Title: Seventeenth Summer
Author: Maureen Daly
Publisher: Simon Pulse reissue April 27, 2010 (1942)
About the author: from https://en.wikipedia.org/wiki/Maureen_Daly
Maureen Daly (March 15, 1921 – September 25, 2006), was an Irish-born American writer best known for the novel Seventeenth Summer (1942). While published for adults, it became one of the first to capture a teenage audience. Some scholars consider it the first young adult novel.
Maureen Daly was born in Castlecaufield, County Tyrone, Ulster, Ireland, in 1921. Northern Ireland was created that year with Tyrone one of its six counties. She had two older sisters, Marguerite and Kathleen. The family emigrated early in the 1920s and the youngest daughter, Sheila, was born in the U.S.
She was one of what TIME magazine called “the celebrated Daly sisters”, four sisters who were known for their writing and work in, journalism, fashion and advertising. The eldest, Maggie Daly (1917–1992), was a Chicago Tribune columnist – and all four were employed by the Tribune at least once. Kay Daly (1919–1975) was an advertising executive.
In 1947 Maureen Daly married mystery and crime thriller writer William P. McGivern. They co-wrote Mention My Name in Mombasa; the Unscheduled Adventures of an American Family Abroad, which covered their times and adventures living oversees – including Africa, Torremolinos, Spain, and Dublin – and visiting her birthplace, Castlecaulfield.
Daly also worked as a journalist on papers and magazines including the Chicago Tribune, Ladies’ Home Journal and The Saturday Evening Post. As of 1994 she wrote a food column in the The Desert Sunof Palm Springs, California, as a restaurant critic. She was awarded the American Freedom Foundation Medal in 1952. She died of non-Hodgkin’s lymphoma in Palm Desert, California.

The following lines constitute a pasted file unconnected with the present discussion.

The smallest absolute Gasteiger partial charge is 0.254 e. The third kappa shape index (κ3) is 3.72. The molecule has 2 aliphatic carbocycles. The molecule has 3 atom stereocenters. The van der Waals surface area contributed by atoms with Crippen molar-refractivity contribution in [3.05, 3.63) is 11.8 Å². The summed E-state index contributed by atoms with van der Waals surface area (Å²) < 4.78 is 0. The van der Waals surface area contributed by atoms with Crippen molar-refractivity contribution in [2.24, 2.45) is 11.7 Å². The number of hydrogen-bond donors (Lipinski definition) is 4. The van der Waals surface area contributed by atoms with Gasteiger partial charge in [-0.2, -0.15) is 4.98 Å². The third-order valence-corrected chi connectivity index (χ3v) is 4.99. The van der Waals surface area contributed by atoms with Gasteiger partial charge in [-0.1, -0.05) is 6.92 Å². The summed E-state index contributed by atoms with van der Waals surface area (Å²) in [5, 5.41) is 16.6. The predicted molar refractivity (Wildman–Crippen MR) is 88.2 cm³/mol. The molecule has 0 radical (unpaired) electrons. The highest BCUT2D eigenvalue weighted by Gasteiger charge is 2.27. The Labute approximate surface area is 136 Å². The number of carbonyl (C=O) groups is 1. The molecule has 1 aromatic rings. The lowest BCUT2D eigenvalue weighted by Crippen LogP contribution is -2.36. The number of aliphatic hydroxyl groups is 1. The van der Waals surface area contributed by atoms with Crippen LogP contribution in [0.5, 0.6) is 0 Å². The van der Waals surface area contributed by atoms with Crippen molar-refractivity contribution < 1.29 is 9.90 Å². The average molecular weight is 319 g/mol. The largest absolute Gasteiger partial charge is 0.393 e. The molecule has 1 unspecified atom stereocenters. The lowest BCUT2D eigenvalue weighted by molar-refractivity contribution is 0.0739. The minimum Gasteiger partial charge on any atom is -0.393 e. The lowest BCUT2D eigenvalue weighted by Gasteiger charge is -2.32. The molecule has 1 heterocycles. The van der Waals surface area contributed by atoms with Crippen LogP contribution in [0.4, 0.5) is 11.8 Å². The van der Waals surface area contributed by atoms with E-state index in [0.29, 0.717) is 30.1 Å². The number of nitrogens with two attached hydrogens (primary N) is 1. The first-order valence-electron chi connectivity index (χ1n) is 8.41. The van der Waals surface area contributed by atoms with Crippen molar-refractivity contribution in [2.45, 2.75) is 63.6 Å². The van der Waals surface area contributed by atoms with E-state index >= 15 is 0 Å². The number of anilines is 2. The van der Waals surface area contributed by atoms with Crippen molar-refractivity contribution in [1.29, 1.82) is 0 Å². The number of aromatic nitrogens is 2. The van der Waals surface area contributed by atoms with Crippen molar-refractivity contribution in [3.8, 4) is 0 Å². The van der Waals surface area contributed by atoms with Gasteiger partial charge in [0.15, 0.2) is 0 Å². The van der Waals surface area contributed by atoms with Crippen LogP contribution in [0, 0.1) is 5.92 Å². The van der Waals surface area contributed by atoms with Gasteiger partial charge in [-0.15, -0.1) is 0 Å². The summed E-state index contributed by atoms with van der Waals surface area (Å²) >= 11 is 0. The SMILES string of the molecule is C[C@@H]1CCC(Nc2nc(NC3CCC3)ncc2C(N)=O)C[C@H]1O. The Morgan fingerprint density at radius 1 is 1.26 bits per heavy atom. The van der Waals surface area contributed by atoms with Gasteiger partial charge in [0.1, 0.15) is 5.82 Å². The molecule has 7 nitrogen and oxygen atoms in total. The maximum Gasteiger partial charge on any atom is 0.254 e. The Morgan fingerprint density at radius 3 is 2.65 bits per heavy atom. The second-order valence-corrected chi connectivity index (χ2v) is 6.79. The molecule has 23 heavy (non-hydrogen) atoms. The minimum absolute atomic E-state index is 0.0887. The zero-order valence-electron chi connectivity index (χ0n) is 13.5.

Plot: Angie Morrow and Jack Duluth are having a sweet, innocent romance the summer after high school graduation. Angie has plans to go to college in the fall, and Jack will go into his father’s bakery business. Will their love last?
Angie Morrow and Jack Duluth are experiencing first love in the summer after high school graduation. Angie and Jack know that they don’t have the same goals in life, and try to enjoy their short, sweet summer together before Angie goes away to college.
Angie is an introspective and believable character. She is also awkward, as she truly believes that everyone else in the world knows how to handle themselves except her. Her voice is lyrical and sweet, and we know that she has a lot to learn of the world.
Told in a first-person narrative, we get to hear Angie’s embarrassment of Jack, almost as if she was looking for a reason to not like him. There is an awkward family dinner where Angie is embarrassed by the way Jack eats. “I sat very still beside Jack but my mind squirmed with repulsion and my lips curled with distaste as I thought of it. Any boy who couldn’t even eat ice cream without making noise!” Later at that same dinner, “…Jack clicked his spoon against his teeth!”Jack is a likeable and sympathetic character, and we feel his embarrassment. Later on that evening, she wonders to herself why she would be so cold to him.
There is an atmospheric feeling of summer in Fond Du Lac, Wisconsin. The homespun and nostalgic feeling of a small town summer are a joy. The boat that Angie and Jack ride on in the lake is symbolic of the short summer journey that they have together. There is an emotionally intense scene when Jack, in desperation, proposes to Angie in one last attempt to stop her from getting on the train to college. He tells her that he loves her.
Angie has plans for college, not love. “Such adult boldness is almost sinful, but ever since Jack told me in the truck behind Pete’s I had wondered. But no matter how hard I tried to imagine, my lips wouldn’t say it. Love is such a big word.”
Maureen Daly was just 17 when she wrote this bittersweet coming of age novel. Daly tells the story of Angie Morrow and Jack Duluth through the eyes of Angie. Heartbreaking with reality, this makes the reader remember how wonderful yet painful young love can be.
Reader’s Annotation: First love is magical.
Genre: coming-of-age novel, teen romance, historical fiction
Curriculum Ties: history, teen classics
Booktalking Ideas: What would it have been like to grow up in Angie’s town of Fond Du Lac in the 1940s? Discuss the differences of then versus today.
Reading Level/Interest Age: 14+
Challenge Issues: N/A
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Why did you pick this for your collection?
- teen classics